Georgia's Senate Runoffs: What You Need to Know, and Will This Time be Different?



WASHINGTON, D.C. (Texas Insider Report) — Georgia is the only state in the nation where General Elections are subject to an absolute majority threshold – meaning a statewide candidate must capture “50% + 1 Vote” in order to win an election. If no candidate does, the top two vote-getters move to a runoff. So, with President Donald Trump’s initial lead having dissipated in Georgia, incumbent Republican Senators Kelly Loeffler & David Perdue are headed to a January 5th, 2021 Run-Off Election against Democrat challengers Raphael Warnock & Jon Ossoff.

While Democrats have not won a single statewide Georgia election since 2006, that doesn’t guarantee Republican's success this coming January.

Loeffler's special election to succeed Sen. Johnny Isakson – who left the Senate mid-term in December of 2019 due to health concerns – was conducted as a “Jungle Primary” in which all candidates from all parties appear on the same ballot in the next regularly scheduled November election. In the November 3rd election, Loeffler received 26% of the vote, while Democrat Raphael Warnock, senior pastor at the Ebenezer Baptist Church in Atlanta, won 33%.

The Democrat's 2008 Collapse:

In 2008, as Barack Obama won a resounding victory in the presidential race and Democrats picked up eight Senate seats nationwide, sitting Georgia GOP Sen. Saxby Chambliss faced a spirited challenge from Democrat State Rep. Jim Martin. During the general election, Chambliss won 49.8% to Martin's 46.8%, forcing a runoff which Chambliss dominated 57% to 43%.

Ask any Georgia Democrat about statewide runoffs, and they'll likely bring up 2008. Even in a great national environment for Democrats, it still wasn’t enough to even make a Georgia runoff competitive. Those 2008 races were the last statewide runoffs for a decade, and dominated how members of both parties saw the state’s political breakdown.

2018 Changed Things:

In 2018, Republican Brian Kemp narrowly avoided a runoff for Governor in his race against Democrat Stacey Abrams, who captured national attention during the race for her attempt to become the nation's first Black female governor in U.S. history. Kemp narrowly won the race with 50.2% of the vote, but GOP Secretary of State nominee Brad Raffensperger and Republican Public Service Commissioner Chuck Eaton were both forced into runoffs against their Democrat opponents, former Cong. John Barrow and Lindy Miller.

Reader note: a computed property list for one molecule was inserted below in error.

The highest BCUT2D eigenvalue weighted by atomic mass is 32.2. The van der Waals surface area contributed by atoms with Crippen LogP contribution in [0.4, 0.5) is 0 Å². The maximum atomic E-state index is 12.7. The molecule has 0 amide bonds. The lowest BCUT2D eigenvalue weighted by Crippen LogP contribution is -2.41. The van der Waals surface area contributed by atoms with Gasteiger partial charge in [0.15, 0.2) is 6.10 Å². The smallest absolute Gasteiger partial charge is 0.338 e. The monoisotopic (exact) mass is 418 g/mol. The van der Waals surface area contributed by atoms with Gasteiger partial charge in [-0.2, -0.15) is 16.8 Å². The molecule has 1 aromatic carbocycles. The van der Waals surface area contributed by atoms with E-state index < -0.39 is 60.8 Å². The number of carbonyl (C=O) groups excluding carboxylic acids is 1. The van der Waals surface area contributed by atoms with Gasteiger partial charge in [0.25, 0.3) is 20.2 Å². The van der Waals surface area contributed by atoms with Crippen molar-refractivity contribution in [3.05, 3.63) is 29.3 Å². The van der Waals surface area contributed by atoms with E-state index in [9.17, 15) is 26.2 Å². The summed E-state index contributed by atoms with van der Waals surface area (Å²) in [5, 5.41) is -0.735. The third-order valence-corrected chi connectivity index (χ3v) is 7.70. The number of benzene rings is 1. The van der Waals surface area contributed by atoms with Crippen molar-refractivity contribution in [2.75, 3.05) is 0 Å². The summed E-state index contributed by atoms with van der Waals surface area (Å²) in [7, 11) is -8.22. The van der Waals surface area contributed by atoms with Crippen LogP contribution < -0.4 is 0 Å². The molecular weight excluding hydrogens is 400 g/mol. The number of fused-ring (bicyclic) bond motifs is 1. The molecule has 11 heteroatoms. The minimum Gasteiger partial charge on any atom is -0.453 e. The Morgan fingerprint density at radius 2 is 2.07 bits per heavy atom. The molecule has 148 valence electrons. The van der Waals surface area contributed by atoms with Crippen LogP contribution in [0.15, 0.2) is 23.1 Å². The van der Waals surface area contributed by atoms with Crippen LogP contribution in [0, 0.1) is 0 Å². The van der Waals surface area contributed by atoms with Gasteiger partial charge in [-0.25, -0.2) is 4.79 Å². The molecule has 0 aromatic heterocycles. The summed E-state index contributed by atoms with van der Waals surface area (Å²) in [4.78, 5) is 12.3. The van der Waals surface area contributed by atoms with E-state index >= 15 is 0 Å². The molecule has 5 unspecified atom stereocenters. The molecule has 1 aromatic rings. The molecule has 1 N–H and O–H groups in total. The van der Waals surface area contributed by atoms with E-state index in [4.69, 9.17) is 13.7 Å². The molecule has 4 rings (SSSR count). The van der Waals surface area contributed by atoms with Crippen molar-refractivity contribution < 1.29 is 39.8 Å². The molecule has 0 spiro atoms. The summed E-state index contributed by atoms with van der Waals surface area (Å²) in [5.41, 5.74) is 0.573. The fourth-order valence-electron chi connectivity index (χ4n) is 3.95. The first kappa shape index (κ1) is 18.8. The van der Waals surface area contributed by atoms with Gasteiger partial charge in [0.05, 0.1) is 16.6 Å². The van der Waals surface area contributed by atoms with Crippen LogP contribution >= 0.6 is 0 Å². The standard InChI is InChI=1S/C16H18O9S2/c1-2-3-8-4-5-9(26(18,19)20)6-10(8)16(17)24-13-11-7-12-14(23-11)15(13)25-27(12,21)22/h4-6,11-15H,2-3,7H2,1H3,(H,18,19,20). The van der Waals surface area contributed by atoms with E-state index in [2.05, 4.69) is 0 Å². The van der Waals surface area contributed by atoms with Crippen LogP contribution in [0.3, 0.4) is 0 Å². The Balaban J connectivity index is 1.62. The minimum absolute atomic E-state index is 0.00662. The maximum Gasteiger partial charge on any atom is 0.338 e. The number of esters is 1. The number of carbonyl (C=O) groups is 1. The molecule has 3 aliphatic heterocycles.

This was when the political dynamics in the state began to change.

After the 2008 runoff, Georgia state Democrats were so unhappy with President Obama – whose 47% total in the state was the best showing since favorite son Jimmy Carter in 1980 – they they quickly became dis-spirited and were unmotivated to turn out for yet another losing runoff election.

But 2018 was no repeat of 2008.

In the runoff race for Secretary of State, Raffensperger had won 49.1% to Barrow’s 48.7% in November. In the Dec. 4 runoff, with turnout just 37% of November's numbers, Raffensperger won a close contest with 51.9% to Barrow’s 48.1%.

Raffensperger’s vote total dropped 1,141,733, while Barrow’s dropped 1,181,261, indicating a level of parity entirely unlike in 2008.

While Democrats lost, they were heartened by the fact that they’d remained close, despite the election occurring in December and without Abrams at the top of the ticket.

It gave them hope that the next time, they would be in position to win a runoff.


The January 5th, 2021 Run-Off Dynamics:

Control of the U.S. Senate now comes down to the Georgia runoffs… Kelly Loeffler vs. Raphael Warnock and David Perdue vs. Jon Ossoff. If Democrats win both Georgia Senate races, as well as the still-to-be-finalized Presidential Election, they will control the U.S. Senate chamber despite having struck out in a dozen November races which national experts predicted they would win.